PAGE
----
In over a millennia, cherry blossoms have brought the wonder of spring and showed the splendor of nature itself. Now, climate change has made things different for those beautiful flowers.

This year, after we experienced an unusually warm spring, the arrival of the cherry blossoms season in the city of Kyoto in Japan has happened sooner than expected. In fact, this is the earliest the cherry blossoms went into full bloom in 1,200 years.

Earliest Recorded Blooming Date In Kyoto

Imperial court documents and ancient diaries reveal that cherry blossom feasts go way back to 812 CE. In all those years, records show that the date the flowers bloomed earliest was March 27, 1409. This year, officials announced that the cherry blossoms were in full bloom on March 26.

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Such tradition of cherry blossom viewing has evolved from a favorite pastime among aristocrats to settling as a core part of Japanese living. In the first few days of April, Kyoto residents held hanami or flower viewing below the cherry trees to witness hundreds of white and pink flowers fully bloom.

Cherry blossoms typically start to flower in March, but their full bloom date, as buds are exposed to the skies, would fall around April 17. In the last century, however, this date was pulled back to April 5.

Tourists travel on a ferry near blooming cherry blossoms on the Okazaki canal covered with cherry blossom petals.
(Photo: Buddhika Weerasinghe/Getty Images) Tourists travel on a ferry near blooming cherry blossoms on the Okazaki canal covered with cherry blossom petals.

In 2021, a few days before April, the full bloom of the cherry blossoms has come to pass.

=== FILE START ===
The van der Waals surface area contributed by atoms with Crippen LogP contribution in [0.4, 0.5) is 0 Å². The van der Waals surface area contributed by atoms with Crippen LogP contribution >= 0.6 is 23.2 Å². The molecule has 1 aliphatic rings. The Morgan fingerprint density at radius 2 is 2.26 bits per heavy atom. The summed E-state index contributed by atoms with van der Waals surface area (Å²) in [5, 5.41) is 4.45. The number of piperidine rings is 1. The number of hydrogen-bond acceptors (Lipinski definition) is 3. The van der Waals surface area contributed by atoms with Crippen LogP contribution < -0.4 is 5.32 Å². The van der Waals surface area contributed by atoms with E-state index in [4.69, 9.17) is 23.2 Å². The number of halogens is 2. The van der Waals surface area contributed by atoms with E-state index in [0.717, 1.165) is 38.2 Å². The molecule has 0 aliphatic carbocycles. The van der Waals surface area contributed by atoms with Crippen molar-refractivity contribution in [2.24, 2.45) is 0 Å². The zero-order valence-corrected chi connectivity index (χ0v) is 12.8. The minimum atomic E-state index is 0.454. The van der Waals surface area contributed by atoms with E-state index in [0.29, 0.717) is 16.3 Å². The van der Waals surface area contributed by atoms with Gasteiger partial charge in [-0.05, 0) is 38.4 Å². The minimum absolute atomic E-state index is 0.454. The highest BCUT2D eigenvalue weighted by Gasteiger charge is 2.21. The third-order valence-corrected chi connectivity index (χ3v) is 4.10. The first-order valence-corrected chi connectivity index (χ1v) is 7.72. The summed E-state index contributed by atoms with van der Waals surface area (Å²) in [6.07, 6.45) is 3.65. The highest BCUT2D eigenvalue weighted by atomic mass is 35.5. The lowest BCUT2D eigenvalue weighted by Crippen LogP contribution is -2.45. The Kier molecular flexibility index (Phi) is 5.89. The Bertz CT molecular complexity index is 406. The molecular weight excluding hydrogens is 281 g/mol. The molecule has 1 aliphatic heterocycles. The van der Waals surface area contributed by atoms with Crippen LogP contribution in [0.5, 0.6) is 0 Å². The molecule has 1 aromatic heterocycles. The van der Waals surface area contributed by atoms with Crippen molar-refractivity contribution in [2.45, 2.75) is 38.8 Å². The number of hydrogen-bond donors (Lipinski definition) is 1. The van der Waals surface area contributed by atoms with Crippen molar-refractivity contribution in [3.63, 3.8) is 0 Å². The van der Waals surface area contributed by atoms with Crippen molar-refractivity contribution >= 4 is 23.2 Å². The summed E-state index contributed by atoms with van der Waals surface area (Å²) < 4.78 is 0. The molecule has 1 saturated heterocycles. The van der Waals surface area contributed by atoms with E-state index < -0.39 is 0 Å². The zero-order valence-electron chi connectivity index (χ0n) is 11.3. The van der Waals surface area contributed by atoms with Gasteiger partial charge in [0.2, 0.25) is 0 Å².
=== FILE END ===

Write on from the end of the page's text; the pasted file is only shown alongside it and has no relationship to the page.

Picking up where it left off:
Scientists say that the timing of the cherry blossoms would be used to study climate variations in the past eras. This occurrence, they say, shows quantitative, arduous long-term reconstructions of the climate and that the global warming of the planet has been unprecedented.

The Japanese mountain cherry's flowering has been thoroughly recorded 732 times since the ninth century, which is the most comprehensive and complete detailing of a natural, seasonal occurrence anywhere in the world.

Flora, Fauna Shifting Activity Patterns Due to Climate Change

Checking through this 1,200-year-long record, scientists traced a clear blooming date trend akin to climate change itself. When spring comes in the Northern Hemisphere earlier due to global warming, some plants and animals are likewise changing their activity patterns, including how the flowers bloom.

Studies reveal that since the 1830s, mountain cherry trees in Japan begin to flower earlier over those years. From 1971 to 2000, these trees were found to have bloomed a week earlier on average than all averages recorded in the city.

Tree cutting to make way for roads and buildings would account for around a third of the change that is equivalent to 1.1 degrees Celsius warming and 2.3 days earlier flowering. Regional climate warming, on the other hand, accounts for the rest, which is about 2.2 degrees Celsius warming and 4.7 days earlier flowering.

Other Cherry Trees, Plant Species Affected

These data, however, are merely for a single family of cherry trees in Japan. Recent records show that other cherry trees from 17 taxa had similar change rates. Other species have bloomed 5.5 days earlier on average for the past 25 years, and this is caused by warmer temperatures in February and March.

This is also not specific to Kyoto. In Tokyo, cherry blossoms have also bloomed 12 days earlier than usual. 2021, in fact, ties with 2020 as the earliest blooming time in Tokyo, with the previous eight years, showing an earlier than its usual March 25 normal date of blooming.

 Projections suggest that when warming reaches 2.5 degrees Celsius, cherry blossoms would have fallen in the city of Takayama, located between Kyoto and Tokyo, by the time the annual spring festival starts.

In Washington, DC, cherry trees have likewise started to flower earlier after the warm spring. Last year, they were two weeks before the normal April 3 blooming date. Scientists expect the peak bloom in the US capital to occur earlier by an average of five days in 2050, and 10 days in 2080.

Cherry blossoms are not the only plant species affected by global warming. The Japanese apricot has also shown drastic changes in its flowering patterns.

As the spellbinding cherry blossoms are considered the best-recorded example of the biological impact of climate change, they present a grave warning of the worst things to come.

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